Enabling SSI Via htaccess
Many people want to use SSI, but don’t seem to have the ability to do so with their current web host. You can change that with htaccess. A note of caution first…definitely ask permission from your host before you do this, it can be considered ‘hacking’ or violation of your host’s TOS, so be safe rather than sorry:
AddType text/html .shtml AddHandler server-parsed .shtml Options Indexes FollowSymLinks Includes
The first line tells the server that pages with a .shtml extension (for Server parsed HTML) are valid. The second line adds a handler, the actual SSI bit, in all files named .shtml. This tells the server that any file named .shtml should be parsed for server side commands. The last line is just techno-junk that you should throw in there.
And that’s it, you should have SSI enabled. But wait…don’t feel like renaming all of your pages to .shtml in order to take advantage of this neat little toy? Me either! Just add this line to the fragment above, between the first and second lines:
AddHandler server-parsed .html
A note of caution on that one too, however. This will force the server to parse every page named .html for SSI commands, even if they have no SSI commands within them. If you are using SSI sparingly on your site, this is going to give you more server drain than you can justify. SSI does slow down a server because it does extra stuff before serving up a page, although in human terms of speed, it is virtually transparent. Some people also prefer to allow SSI in html pages so as to avoid letting anyone who looks at the page extension to know that they are using SSI in order to prevent the server being compromised through SSI hacks, which is possible. Either way, you now have the knowledge to use it either way.
If, however, you are going to keep SSI pages with the extension of .shtml, and you want to use SSI on your Index pages, you need to add the following line to your htaccess:
DirectoryIndex index.shtml index.html
This allows a page named index.shtml to be your default page, and if that is not found, index.html is loaded. More on DirectoryIndex later.
If your host supports the use of htaccess but not the use of SSI, there is probably very good reason for it. Please check with your host before doing this procedure.
|AddType text/html .shtml
AddHandler server-parsed .shtml
Options Indexes FollowSymLinks Includes
The first line states that pages with an extension of shtml are valid files.
The second line adds a “handler” which is the actual SSI stuff. Any file with the shtml extension must be parsed by the server.
The third line makes it all mesh together on the server.
That’s it. Now any pages you create on your site with the shtml extension will be able to use SSI coding (see below).
What about using SSI on .html extensions?
Don’t feel like renaming a bunch of files over to shtml extensions? Then try this instead :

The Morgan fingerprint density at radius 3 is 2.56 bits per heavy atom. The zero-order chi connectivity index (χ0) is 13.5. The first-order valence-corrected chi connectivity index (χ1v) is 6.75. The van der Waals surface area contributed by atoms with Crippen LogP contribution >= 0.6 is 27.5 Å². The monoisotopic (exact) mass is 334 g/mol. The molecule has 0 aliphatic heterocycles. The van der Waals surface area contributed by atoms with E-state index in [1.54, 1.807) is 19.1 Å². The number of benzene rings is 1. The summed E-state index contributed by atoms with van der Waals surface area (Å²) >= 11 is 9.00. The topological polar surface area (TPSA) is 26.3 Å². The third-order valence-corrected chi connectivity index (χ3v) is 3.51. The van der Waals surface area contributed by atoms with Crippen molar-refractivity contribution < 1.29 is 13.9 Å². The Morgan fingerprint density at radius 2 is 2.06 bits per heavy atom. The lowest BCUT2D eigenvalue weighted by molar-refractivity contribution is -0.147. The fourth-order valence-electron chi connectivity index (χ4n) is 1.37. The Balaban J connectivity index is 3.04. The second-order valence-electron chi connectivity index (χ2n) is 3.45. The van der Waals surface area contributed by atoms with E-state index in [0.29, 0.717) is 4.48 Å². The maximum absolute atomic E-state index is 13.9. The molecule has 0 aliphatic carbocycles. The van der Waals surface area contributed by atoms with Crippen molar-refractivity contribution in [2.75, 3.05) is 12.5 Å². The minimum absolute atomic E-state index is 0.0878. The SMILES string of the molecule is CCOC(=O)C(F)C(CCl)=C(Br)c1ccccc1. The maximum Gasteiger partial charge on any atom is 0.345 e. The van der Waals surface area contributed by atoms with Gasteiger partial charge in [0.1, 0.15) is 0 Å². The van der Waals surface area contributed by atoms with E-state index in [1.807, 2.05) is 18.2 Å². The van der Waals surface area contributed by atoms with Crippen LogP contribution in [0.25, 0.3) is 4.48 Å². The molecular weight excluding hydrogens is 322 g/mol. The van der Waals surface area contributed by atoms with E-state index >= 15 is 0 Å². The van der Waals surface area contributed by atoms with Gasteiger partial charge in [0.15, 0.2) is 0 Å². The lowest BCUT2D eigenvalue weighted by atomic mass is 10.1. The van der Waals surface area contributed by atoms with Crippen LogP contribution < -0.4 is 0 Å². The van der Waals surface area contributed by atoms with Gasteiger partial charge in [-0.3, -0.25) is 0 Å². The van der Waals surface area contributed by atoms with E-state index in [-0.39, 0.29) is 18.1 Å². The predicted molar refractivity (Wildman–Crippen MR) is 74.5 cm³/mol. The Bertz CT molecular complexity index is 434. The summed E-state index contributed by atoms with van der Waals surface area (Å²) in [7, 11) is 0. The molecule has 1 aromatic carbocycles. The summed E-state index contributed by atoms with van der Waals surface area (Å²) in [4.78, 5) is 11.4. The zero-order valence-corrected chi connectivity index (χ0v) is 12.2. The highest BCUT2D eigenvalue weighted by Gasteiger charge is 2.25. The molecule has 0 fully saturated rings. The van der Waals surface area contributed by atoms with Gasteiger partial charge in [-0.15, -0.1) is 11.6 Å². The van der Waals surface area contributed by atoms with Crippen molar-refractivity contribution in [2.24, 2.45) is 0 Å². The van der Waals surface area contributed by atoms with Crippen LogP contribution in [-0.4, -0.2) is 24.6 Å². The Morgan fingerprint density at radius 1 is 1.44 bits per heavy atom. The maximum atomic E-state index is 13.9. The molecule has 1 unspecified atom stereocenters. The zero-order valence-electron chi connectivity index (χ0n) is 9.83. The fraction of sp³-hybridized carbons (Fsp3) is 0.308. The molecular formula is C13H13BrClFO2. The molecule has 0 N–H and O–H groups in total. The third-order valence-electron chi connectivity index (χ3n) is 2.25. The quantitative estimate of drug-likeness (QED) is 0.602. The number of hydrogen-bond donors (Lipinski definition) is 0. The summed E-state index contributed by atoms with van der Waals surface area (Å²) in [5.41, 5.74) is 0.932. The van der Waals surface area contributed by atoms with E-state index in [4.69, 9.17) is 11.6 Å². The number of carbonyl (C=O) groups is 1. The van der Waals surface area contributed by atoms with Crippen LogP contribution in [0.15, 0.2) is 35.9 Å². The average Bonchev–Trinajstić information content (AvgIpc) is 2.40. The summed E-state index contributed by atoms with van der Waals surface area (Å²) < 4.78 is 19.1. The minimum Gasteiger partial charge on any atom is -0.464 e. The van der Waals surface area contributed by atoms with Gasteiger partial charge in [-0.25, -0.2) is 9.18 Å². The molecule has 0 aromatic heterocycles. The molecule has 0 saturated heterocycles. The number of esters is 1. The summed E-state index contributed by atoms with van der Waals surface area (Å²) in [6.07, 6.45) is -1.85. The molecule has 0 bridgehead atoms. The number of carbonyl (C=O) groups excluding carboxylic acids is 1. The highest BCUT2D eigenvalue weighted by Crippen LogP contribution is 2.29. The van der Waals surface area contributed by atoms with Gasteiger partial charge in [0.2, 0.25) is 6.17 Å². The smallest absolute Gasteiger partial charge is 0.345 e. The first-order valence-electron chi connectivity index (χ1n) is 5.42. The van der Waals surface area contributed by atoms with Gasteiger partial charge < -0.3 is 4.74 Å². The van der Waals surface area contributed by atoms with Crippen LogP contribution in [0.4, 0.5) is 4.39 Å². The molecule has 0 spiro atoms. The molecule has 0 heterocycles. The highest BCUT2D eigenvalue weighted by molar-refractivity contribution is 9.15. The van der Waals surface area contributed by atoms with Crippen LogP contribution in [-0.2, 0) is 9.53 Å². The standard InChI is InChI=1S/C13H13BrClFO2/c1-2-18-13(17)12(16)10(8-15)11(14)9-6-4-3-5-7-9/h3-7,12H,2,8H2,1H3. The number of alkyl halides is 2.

|AddType text/html .shtml .html .htm
AddHandler server-parsed .shtml .html .htm
Options Indexes FollowSymLinks Includes
A bit of caution on that last addition though. This will force ALL pages on your site with an html extension to be sent into the server for parsing even if it contains SSI commands or not. The extra time to do the parsing action is transparent to the human eye, but it may bog the server down doing all these extra commands when it isn’t required.
The I of SSI stands for Include. What does this mean? Just as it sounds. It includes a specific part/code/script/feature into the current web page.
A very common use of SSI :
You have many pages that will have the same navigation area on them. Sometimes you want to change the navigation a bit but do not want to edit ALL of those pages. With SSI you can create one page for the navigation area and have all the pages link to that page. Only the one page will need to be edited for revisions.
This same feature may be applied for showing an advertisement that changes monthly. Or how about a daily greeting or update area?
Now before you go around and try to include a bunch of stuff, there is one minor drawback to SSI… You can only use files that are located on your own server directory or root. You cannot have one page on (for example) Geocities and have it include a file located on Tripod. It just won’t work. It’s not that powerful. Generally, this won’t be a problem for most of you since you are all good people who do not transload items anyways, right??
The “include” command has two property types available. FILE and VIRTUAL. Both of these do the exact same function. FILE is used when the included file is located in the same directory (or subdirectory) as the web page calling it. VIRTUAL is used when the included file is located in a directory address starting at the server root (not in the same directory as the web page calling it).
|<!–#include file=”navigation.shtml” –>|
|<!–#include virtual=”/subdirectory/navigation.shtml” –>|
The first forward slash in the VIRTUAL example above tells the server to start at the root directory. It then goes up the named subdirectory and finds the specified file to include.
I’ve used the VIRTUAL property for files located in the same directory (instead of using FILE) and it seems to work fine, but this may come to a “try it and test it” situation to be sure. It may depend on the server setup. By default, try using FILE first.